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Cited by 29 (2 self)
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Although spikefrequency adaptation is a commonly observed property of neurons, its functional implications are still poorly understood. In this work, using a leaky integrateandfire neural model that includes a activated K + current (I AHP ), we develop a quantitative theory of adaptation temporal dynamics and compare our results with recent in vivo intracellular recordings from pyramidal cells in the cat visual cortex. Experimentally testable relations between the degree and the time constant of spikefrequency adaptation are predicted. We also contrast the I AHP model with an alternative adaptation model based on a dynamical firing threshold. Possible roles of adaptation in temporal computation are explored, as a a timedelayed neuronal selfinhibition mechanism. Our results include the following: (1) given the same firing rate, the variability of interspike intervals (ISIs) is either reduced or enhanced by adaptation, depending on whether the I AHP dynamics is fast or slow compared with the mean ISI in the output spike train; (2) when the inputs are Poissondistributed (uncorrelated), adaptation generates temporal anticorrelation between ISIs, we suggest that measurement of this negative correlation provides a probe to assess the strength of I AHP in vivo; (3) the forward masking effect produced by the slow dynamics of I AHP is nonlinear and effective at selecting the strongest input among competing sources of input signals.
Characterization of Subthreshold Voltage Fluctuations in Neuronal Membranes
, 2003
"... Synaptic noise due to intense network activity can have a significant impact on the electrophysiological properties of individual neurons. This is the case for the cerebral cortex, where ongoing activity leads to strong barrages of synaptic inputs, which act as the main source of synaptic noise affe ..."
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Cited by 28 (13 self)
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Synaptic noise due to intense network activity can have a significant impact on the electrophysiological properties of individual neurons. This is the case for the cerebral cortex, where ongoing activity leads to strong barrages of synaptic inputs, which act as the main source of synaptic noise affecting on neuronal dynamics. Here, we characterize the subthreshold behavior of neuronal models in which synaptic noise is represented by either additive or multiplicative noise, described by OrnsteinUhlenbeck processes. We derive and solve the FokkerPlanck equation for this system, which describes the time evolution of the probability density function for the membrane potential. We obtain an analytic expression for the membrane potential distribution at steady state and compare this expression with the subthreshold activity obtained in HodgkinHuxleytype models with stochastic synaptic inputs. The differences between multiplicative and additive noise models suggest that multiplicative noise is adequate to describe the highconductance states similar to in vivo conditions. Because the steadystate membrane potential distribution is easily obtained experimentally, this approach provides a possible method to estimate the mean and variance of synaptic conductances in real neurons.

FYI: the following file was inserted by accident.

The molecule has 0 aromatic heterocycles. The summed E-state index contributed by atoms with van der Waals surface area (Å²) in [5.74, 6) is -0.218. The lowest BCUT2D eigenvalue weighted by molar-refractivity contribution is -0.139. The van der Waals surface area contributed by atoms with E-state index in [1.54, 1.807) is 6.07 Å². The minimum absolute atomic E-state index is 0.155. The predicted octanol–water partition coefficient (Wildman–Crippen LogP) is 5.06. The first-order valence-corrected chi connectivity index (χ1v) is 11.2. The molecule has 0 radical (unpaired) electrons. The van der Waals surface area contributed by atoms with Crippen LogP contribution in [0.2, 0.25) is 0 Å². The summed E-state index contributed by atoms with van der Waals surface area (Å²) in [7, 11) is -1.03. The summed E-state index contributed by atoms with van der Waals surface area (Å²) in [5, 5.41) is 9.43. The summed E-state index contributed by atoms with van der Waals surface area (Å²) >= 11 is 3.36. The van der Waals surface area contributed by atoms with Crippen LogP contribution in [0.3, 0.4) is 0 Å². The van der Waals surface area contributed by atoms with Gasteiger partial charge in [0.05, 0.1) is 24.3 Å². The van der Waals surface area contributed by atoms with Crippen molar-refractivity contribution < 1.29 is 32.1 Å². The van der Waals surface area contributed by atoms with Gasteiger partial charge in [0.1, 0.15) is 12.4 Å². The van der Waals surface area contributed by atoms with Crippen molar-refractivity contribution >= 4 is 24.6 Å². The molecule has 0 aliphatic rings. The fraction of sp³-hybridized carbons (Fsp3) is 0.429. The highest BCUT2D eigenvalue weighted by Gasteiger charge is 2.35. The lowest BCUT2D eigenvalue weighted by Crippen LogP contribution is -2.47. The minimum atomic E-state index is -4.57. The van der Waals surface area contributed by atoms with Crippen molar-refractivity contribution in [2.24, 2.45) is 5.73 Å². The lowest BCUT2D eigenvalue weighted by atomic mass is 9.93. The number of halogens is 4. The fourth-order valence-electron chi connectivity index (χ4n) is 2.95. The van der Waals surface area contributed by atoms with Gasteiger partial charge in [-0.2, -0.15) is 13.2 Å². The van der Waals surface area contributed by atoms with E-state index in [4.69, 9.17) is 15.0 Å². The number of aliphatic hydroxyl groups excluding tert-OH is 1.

A new look at statespace models for neural data
 Journal of Computational Neuroscience
, 2010
"... State space methods have proven indispensable in neural data analysis. However, common methods for performing inference in statespace models with nonGaussian observations rely on certain approximations which are not always accurate. Here we review direct optimization methods that avoid these appro ..."
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Cited by 28 (19 self)
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State space methods have proven indispensable in neural data analysis. However, common methods for performing inference in statespace models with nonGaussian observations rely on certain approximations which are not always accurate. Here we review direct optimization methods that avoid these approximations, but that nonetheless retain the computational efficiency of the approximate methods. We discuss a variety of examples, applying these direct optimization techniques to problems in spike train smoothing, stimulus decoding, parameter estimation, and inference of synaptic properties. Along the way, we point out connections to some related standard statistical methods, including spline smoothing and isotonic regression. Finally, we note that the computational methods reviewed here do not in fact depend on the statespace setting at all; instead, the key property we are exploiting involves the bandedness of certain matrices. We close by discussing some applications of this more general point of view, including Markov chain Monte Carlo methods for neural decoding and efficient estimation of spatiallyvarying firing rates.